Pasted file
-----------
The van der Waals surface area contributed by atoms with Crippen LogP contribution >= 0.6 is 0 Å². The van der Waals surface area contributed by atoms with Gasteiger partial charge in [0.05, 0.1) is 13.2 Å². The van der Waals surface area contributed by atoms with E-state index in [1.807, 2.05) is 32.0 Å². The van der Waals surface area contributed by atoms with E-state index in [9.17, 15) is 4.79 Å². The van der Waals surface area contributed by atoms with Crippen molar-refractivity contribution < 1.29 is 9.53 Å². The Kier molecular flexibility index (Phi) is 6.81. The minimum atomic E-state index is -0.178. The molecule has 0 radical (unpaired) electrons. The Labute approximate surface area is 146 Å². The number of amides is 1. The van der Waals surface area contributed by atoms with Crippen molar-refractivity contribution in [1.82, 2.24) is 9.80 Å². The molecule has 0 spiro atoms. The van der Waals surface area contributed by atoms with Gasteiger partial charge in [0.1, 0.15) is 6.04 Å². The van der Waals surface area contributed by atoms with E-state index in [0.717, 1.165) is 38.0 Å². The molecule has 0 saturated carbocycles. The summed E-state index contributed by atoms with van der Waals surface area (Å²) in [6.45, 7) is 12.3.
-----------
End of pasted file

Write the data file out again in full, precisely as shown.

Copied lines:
The van der Waals surface area contributed by atoms with Crippen LogP contribution >= 0.6 is 0 Å². The van der Waals surface area contributed by atoms with Gasteiger partial charge in [0.05, 0.1) is 13.2 Å². The van der Waals surface area contributed by atoms with E-state index in [1.807, 2.05) is 32.0 Å². The van der Waals surface area contributed by atoms with E-state index in [9.17, 15) is 4.79 Å². The van der Waals surface area contributed by atoms with Crippen molar-refractivity contribution < 1.29 is 9.53 Å². The Kier molecular flexibility index (Phi) is 6.81. The minimum atomic E-state index is -0.178. The molecule has 0 radical (unpaired) electrons. The Labute approximate surface area is 146 Å². The number of amides is 1. The van der Waals surface area contributed by atoms with Crippen molar-refractivity contribution in [1.82, 2.24) is 9.80 Å². The molecule has 0 spiro atoms. The van der Waals surface area contributed by atoms with Gasteiger partial charge in [0.1, 0.15) is 6.04 Å². The van der Waals surface area contributed by atoms with E-state index in [0.717, 1.165) is 38.0 Å². The molecule has 0 saturated carbocycles. The summed E-state index contributed by atoms with van der Waals surface area (Å²) in [6.45, 7) is 12.3.